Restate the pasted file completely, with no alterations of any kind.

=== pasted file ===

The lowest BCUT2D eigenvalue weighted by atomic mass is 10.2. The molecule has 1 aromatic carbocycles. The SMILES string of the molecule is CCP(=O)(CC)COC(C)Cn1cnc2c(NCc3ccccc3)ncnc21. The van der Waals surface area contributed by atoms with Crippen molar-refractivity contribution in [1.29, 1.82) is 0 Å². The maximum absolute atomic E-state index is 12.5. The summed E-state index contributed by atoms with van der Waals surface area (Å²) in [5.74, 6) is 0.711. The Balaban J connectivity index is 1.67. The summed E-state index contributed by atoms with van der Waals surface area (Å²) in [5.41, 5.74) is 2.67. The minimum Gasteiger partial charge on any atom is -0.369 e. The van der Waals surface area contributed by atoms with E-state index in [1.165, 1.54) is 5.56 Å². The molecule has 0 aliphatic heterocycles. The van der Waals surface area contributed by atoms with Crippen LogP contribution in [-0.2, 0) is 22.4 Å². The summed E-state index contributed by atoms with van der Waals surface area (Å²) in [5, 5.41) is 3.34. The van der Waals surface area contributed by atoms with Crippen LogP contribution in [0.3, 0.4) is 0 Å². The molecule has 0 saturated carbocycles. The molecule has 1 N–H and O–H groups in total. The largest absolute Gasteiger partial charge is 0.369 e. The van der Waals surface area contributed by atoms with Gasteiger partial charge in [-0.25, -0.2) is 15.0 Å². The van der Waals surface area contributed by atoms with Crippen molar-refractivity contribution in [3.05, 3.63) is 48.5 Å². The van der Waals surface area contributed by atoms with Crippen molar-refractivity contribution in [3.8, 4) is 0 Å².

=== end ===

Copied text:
The lowest BCUT2D eigenvalue weighted by atomic mass is 10.2. The molecule has 1 aromatic carbocycles. The SMILES string of the molecule is CCP(=O)(CC)COC(C)Cn1cnc2c(NCc3ccccc3)ncnc21. The van der Waals surface area contributed by atoms with Crippen molar-refractivity contribution in [1.29, 1.82) is 0 Å². The maximum absolute atomic E-state index is 12.5. The summed E-state index contributed by atoms with van der Waals surface area (Å²) in [5.74, 6) is 0.711. The Balaban J connectivity index is 1.67. The summed E-state index contributed by atoms with van der Waals surface area (Å²) in [5.41, 5.74) is 2.67. The minimum Gasteiger partial charge on any atom is -0.369 e. The van der Waals surface area contributed by atoms with E-state index in [1.165, 1.54) is 5.56 Å². The molecule has 0 aliphatic heterocycles. The van der Waals surface area contributed by atoms with Crippen LogP contribution in [-0.2, 0) is 22.4 Å². The summed E-state index contributed by atoms with van der Waals surface area (Å²) in [5, 5.41) is 3.34. The van der Waals surface area contributed by atoms with Crippen LogP contribution in [0.3, 0.4) is 0 Å². The molecule has 0 saturated carbocycles. The molecule has 1 N–H and O–H groups in total. The largest absolute Gasteiger partial charge is 0.369 e. The van der Waals surface area contributed by atoms with Gasteiger partial charge in [-0.25, -0.2) is 15.0 Å². The van der Waals surface area contributed by atoms with Crippen molar-refractivity contribution in [3.05, 3.63) is 48.5 Å². The van der Waals surface area contributed by atoms with Crippen molar-refractivity contribution in [3.8, 4) is 0 Å².